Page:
Online fundraiser for orphaned family of Uvalde teacher reaches $2.5 million
A GoFundMe campaign has raised over $2.5 million to support children left behind by victims Uvalde primary school teacher and her husband, who died shortly after her assassination.
The Fundraising was launched after the death of Irma Garcia, one of two teachers killed in the May 24 attack at Robb Primary School in Uvalde, Texas. Irma’s husband Joe died of what appeared to be a heart attack two days after the tragedy.
The couple are survived by two sons, Cristian, 23, and Jose, 19; and two daughters, Lyliana, 15, and Alysandra, 12.
Irma’s cousin, Debra Austin, wrote on the fundraising campaign page that Irma was a “wonderful person” who would “do anything for anyone” no questions asked and “loved children of her class and died trying to protect them”.
” I am also [devastated] to report that Irma’s husband Joe tragically passed away this morning (5/26/2022) following a medical emergency,” she added. “Please keep our family in your thoughts and prayers. I truly believe Joe died of a broken heart and losing the love of his life for over 25 years was too much to bear.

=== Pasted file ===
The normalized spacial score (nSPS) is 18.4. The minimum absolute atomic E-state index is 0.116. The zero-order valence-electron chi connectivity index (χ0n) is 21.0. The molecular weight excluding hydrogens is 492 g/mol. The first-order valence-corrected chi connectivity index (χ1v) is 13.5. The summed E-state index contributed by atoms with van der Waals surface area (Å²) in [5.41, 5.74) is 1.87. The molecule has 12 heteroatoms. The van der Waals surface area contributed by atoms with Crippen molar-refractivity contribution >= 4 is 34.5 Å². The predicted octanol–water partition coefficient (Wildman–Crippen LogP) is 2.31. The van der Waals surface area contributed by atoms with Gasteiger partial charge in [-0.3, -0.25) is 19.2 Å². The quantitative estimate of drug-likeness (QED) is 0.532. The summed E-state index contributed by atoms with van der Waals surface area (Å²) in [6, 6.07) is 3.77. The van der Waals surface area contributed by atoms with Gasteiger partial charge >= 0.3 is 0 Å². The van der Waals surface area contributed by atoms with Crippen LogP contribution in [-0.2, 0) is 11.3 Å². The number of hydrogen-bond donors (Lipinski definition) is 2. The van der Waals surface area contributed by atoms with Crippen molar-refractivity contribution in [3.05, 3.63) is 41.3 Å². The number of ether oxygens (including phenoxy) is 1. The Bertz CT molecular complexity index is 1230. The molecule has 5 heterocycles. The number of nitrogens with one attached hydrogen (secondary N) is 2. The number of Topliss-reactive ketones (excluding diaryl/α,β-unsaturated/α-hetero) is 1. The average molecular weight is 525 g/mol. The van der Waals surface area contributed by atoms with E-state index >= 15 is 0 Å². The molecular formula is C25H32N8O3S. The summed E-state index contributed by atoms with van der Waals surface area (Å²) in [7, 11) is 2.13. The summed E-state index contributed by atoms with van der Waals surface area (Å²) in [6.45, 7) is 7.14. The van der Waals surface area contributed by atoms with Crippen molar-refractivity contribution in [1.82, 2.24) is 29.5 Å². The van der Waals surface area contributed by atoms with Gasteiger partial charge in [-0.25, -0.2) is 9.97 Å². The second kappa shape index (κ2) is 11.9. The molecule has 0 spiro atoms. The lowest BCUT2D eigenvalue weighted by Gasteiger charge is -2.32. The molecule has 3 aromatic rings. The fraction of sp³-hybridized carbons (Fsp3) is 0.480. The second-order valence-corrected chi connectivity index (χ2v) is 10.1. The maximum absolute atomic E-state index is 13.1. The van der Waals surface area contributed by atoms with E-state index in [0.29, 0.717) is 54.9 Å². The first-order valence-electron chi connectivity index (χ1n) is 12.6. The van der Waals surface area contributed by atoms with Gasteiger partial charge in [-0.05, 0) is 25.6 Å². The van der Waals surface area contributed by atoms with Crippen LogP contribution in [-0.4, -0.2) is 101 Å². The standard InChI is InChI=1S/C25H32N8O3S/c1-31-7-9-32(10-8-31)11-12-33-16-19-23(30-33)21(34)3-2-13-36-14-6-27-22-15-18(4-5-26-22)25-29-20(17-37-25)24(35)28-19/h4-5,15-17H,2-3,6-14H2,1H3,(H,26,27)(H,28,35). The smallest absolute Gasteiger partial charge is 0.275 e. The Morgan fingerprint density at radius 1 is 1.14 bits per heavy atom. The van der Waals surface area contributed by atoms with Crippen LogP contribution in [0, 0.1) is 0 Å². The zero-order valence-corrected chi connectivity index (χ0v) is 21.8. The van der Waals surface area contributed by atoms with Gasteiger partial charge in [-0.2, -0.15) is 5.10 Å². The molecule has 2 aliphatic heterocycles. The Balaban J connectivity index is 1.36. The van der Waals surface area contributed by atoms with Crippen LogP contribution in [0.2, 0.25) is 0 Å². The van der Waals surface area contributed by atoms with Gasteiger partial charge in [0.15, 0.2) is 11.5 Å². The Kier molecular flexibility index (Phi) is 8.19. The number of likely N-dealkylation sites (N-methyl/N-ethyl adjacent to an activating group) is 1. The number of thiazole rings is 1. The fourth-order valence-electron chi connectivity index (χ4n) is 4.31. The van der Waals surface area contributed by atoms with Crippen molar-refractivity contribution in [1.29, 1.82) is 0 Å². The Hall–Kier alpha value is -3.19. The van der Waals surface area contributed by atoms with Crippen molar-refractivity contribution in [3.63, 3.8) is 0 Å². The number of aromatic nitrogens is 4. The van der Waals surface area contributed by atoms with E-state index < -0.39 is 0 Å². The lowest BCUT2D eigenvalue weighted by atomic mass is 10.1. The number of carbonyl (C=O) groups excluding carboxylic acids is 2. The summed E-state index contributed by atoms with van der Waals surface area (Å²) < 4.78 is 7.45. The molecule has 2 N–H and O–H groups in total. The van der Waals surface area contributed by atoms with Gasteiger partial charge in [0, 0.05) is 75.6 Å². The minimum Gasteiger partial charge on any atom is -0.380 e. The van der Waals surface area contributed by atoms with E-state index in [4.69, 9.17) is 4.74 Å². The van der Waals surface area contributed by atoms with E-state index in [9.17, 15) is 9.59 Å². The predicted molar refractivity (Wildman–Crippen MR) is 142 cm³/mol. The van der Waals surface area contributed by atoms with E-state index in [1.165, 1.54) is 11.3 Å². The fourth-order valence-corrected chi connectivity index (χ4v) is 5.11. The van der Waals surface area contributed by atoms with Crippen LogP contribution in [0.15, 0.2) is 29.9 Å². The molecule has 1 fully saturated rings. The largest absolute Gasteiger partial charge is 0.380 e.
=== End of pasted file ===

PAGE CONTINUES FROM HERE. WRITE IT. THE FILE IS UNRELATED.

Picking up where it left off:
By the morning of May 29, total donations had reached $2,590,000, far exceeding the $10,000 goal originally set by Austin, who promised that all money “will go to the Garcia family for miscellaneous expenses. “.
“I want to thank all the donors around the world who contributed to these wonderful children,” she wrote on the campaign page in a message to donors. “The prayers, love and support you sent are so appreciated and needed as they continue their journey through life without their mother and father.”
Irma was among 21 victims, including 19 children, who were killed by 18-year-old Salvador Ramos. A fourth-grade student who was in the classroom where the shooter opened fire, told San Antonio TV. KENS that the shooter walked into the room and said, “It’s time to die.
“When I heard gunshots through the door I told my friend to hide under something so he wouldn’t find us,” said the boy, who has not been identified. . He and four other children were able to survive by hiding under a table with a tablecloth.
“They were good teachers,” the boy said of Irma Garcia and Eva Mireles, who were killed trying to shield their students from gunfire. “They went ahead of my classmates to help. To save them.
Steven McCraw, the head of the Texas Department of Public Safety, told a news conference that the students trapped inside the classroom with Ramos repeatedly called 911 and pleaded for help. help, but officers spent over an hour waiting in the hallway instead of breaching the classroom. gate.
According to McCraw, the commander on the scene at Uvalde—school district police chief Pete Arredondo—decided the group should wait to confront the shooter, thinking that “he had gone from an active shooter to a subject barricade”.
“It was the wrong decision,” McCraw said.